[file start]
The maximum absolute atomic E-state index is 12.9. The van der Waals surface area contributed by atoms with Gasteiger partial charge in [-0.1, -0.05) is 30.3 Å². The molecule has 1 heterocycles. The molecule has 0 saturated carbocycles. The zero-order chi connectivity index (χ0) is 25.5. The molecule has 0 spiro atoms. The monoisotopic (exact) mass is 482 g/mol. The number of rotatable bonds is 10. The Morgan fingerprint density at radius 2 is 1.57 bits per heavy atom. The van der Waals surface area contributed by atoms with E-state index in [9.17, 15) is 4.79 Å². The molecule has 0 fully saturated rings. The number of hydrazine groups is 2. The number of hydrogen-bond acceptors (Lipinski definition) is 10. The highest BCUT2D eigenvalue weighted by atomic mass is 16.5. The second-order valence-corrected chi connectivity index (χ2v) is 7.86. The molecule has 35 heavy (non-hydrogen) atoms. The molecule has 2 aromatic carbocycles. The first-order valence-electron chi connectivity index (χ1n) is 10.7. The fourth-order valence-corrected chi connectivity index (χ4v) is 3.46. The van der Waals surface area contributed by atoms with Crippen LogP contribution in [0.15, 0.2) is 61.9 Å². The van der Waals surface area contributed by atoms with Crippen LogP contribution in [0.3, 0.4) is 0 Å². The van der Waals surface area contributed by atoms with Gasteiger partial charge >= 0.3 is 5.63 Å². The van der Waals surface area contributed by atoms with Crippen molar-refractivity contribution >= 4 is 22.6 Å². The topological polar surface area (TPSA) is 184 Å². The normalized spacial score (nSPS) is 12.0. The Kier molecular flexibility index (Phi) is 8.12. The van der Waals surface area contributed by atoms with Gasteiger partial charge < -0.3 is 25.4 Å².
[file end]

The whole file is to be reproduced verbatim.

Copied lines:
The maximum absolute atomic E-state index is 12.9. The van der Waals surface area contributed by atoms with Gasteiger partial charge in [-0.1, -0.05) is 30.3 Å². The molecule has 1 heterocycles. The molecule has 0 saturated carbocycles. The zero-order chi connectivity index (χ0) is 25.5. The molecule has 0 spiro atoms. The monoisotopic (exact) mass is 482 g/mol. The number of rotatable bonds is 10. The Morgan fingerprint density at radius 2 is 1.57 bits per heavy atom. The van der Waals surface area contributed by atoms with E-state index in [9.17, 15) is 4.79 Å². The molecule has 0 fully saturated rings. The number of hydrazine groups is 2. The number of hydrogen-bond acceptors (Lipinski definition) is 10. The highest BCUT2D eigenvalue weighted by atomic mass is 16.5. The second-order valence-corrected chi connectivity index (χ2v) is 7.86. The molecule has 35 heavy (non-hydrogen) atoms. The molecule has 2 aromatic carbocycles. The first-order valence-electron chi connectivity index (χ1n) is 10.7. The fourth-order valence-corrected chi connectivity index (χ4v) is 3.46. The van der Waals surface area contributed by atoms with Crippen LogP contribution in [0.15, 0.2) is 61.9 Å². The van der Waals surface area contributed by atoms with Crippen LogP contribution in [0.3, 0.4) is 0 Å². The van der Waals surface area contributed by atoms with Gasteiger partial charge >= 0.3 is 5.63 Å². The van der Waals surface area contributed by atoms with Crippen molar-refractivity contribution >= 4 is 22.6 Å². The topological polar surface area (TPSA) is 184 Å². The normalized spacial score (nSPS) is 12.0. The Kier molecular flexibility index (Phi) is 8.12. The van der Waals surface area contributed by atoms with Gasteiger partial charge < -0.3 is 25.4 Å².